Following a long run of Delaware precedent on the admissibility of expert testimony related to patent law, Judge Bartle granted in part plaintiffs’ motion to strike the expert witness report of defendants’ patent law expert. Brigham and Women’s Hospital, Inc. v. Teva Pharmaceuticals USA, Inc., C.A. No. 08-464, Memo. (D. Del. Sept. 21, 2010). Defendant’s expert is a lawyer with a master’s degree in chemistry, and his report includes sections on the “doctrine of inequitable conduct, the duties of disclosure and inquiry in patent prosecutions, obviousness-type double-patenting, and the effect of the TRIPS Agreement and GATT Amendment on patent terms,” opinions that certain information not disclosed to the examiner was material to prosecution and finally, certain various PTO practices and procedures. Judge Bartle stated that “the law of this district is clear that experts in patent cases may no opine on whether a party engaged in inequitable conduct, discuss whether certain information was material to a pending patent application, or otherwise provide legal conclusions on ‘substantive issues of patent law'” and that parties are further prohibited from using experts to “explain patent prosecution histories.” Id. at 3. Therefore, the Court granted plaintiffs’ motion to strike the expert report except for that portion that explains the PTO’s practices and procedures. Id. at 4.
In Roquette Freres v. SPI Pharma, Inc., C.A. No. 06-540-GMS (D. Del. Sept. 17, 2010), defendant filed a motion in limine to prevent plaintiff from presenting evidence of certain data of tests run on samples of the accused products. Id. at 1. Plaintiff argued that the test data was circumstantial evidence of literal infringement. Id. Defendant asserted that plaintiff’s circumstantial evidence was “nothing more than a Doctrine of Equivalents argument by stealth[.]” Id. (internal quotation omitted). Judge Sleet denied the motion in limine, however, because even circumstantial evidence may be probative of literal infringement, and “the Federal Circuit has found the jury capable of reasonably evaluating circumstantial evidence in cases such as this.” Id. at 2.
On Wednesday, Judge Robinson issued a lengthy summary judgment opinion on multiple invalidity and infringement issues in Intermec Tech. Corp. v. Palm, Inc., C.A. No. 07-272-SLR (D. Del. September 15, 2010).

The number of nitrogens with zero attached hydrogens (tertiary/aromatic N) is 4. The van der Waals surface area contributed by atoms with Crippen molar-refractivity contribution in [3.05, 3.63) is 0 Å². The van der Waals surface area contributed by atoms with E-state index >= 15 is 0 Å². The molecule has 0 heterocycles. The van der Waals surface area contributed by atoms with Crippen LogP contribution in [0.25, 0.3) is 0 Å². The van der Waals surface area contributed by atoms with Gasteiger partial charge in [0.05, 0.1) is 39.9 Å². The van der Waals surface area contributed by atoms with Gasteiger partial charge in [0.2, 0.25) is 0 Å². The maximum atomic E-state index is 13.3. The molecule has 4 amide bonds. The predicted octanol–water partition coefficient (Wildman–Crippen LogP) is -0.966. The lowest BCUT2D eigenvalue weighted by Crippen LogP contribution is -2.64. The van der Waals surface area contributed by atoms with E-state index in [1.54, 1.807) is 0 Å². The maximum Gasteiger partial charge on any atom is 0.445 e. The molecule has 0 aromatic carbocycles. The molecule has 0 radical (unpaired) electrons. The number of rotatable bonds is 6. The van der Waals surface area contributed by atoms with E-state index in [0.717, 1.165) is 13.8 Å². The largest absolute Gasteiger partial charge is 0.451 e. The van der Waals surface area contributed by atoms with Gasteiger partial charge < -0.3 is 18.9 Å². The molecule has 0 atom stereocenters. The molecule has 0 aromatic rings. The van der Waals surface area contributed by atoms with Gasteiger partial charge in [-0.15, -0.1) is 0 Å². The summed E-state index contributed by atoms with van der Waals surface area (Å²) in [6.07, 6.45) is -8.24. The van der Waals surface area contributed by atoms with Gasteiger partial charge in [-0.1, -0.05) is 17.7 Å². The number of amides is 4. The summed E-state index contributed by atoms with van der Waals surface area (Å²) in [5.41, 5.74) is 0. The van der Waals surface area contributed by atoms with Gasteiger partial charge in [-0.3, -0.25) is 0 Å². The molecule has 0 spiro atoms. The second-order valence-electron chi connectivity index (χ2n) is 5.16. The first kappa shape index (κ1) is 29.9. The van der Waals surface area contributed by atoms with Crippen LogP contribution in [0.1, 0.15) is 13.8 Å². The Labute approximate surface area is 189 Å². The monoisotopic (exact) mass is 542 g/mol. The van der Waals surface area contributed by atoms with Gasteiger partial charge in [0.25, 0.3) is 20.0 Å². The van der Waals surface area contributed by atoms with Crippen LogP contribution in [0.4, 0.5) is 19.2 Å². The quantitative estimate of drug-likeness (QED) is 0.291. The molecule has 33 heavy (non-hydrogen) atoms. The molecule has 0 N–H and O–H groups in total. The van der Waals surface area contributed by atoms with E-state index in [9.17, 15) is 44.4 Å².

The opinion touches on a variety of issues: indefiniteness, anticipation, direct & indirect infringement, written description, best mode, enablement, inequitable conduct, and, on top of everything else, non-joinder of inventors.
The Court held that the Palm devices did not infringe the Intermec patents, based largely on the Court’s simultaneous claim construction opinion.
The Court then addressed several interesting issues. It held that two claims of one of the Intermec patents were invalid for indefiniteness, because the claims required a “first style” and a “second style” that were “different,” but the specification did not explain with sufficient precision what the first and second styles were, or how to judge whether they were “different.”
The Court also denied Palm’s inequitable conduct defense, holding that Palm had failed to show an intent to deceive (despite showing knowledge of prior art references that were not disclosed.)
Palm was shot down again when it tried to assert that some of the Intermec patents were invalid or unenforceable because the patents omitted inventors. Palm argued that since the patents-in-suit included fewer named inventors than earlier patents to which they claimed priority, some inventors must have been omitted. The first patent in the chain included four inventors, but the patents-in-suit included only two. The Court, however, held that Palm had failed to show that the two unnamed inventors had contributed to the claims of the patent-in-suit, rather than just to the specification. Additionally, even if they had contributed to the claims, the failure to name inventors does not invalidate a patent or render it unenforceable under current Federal Circuit law.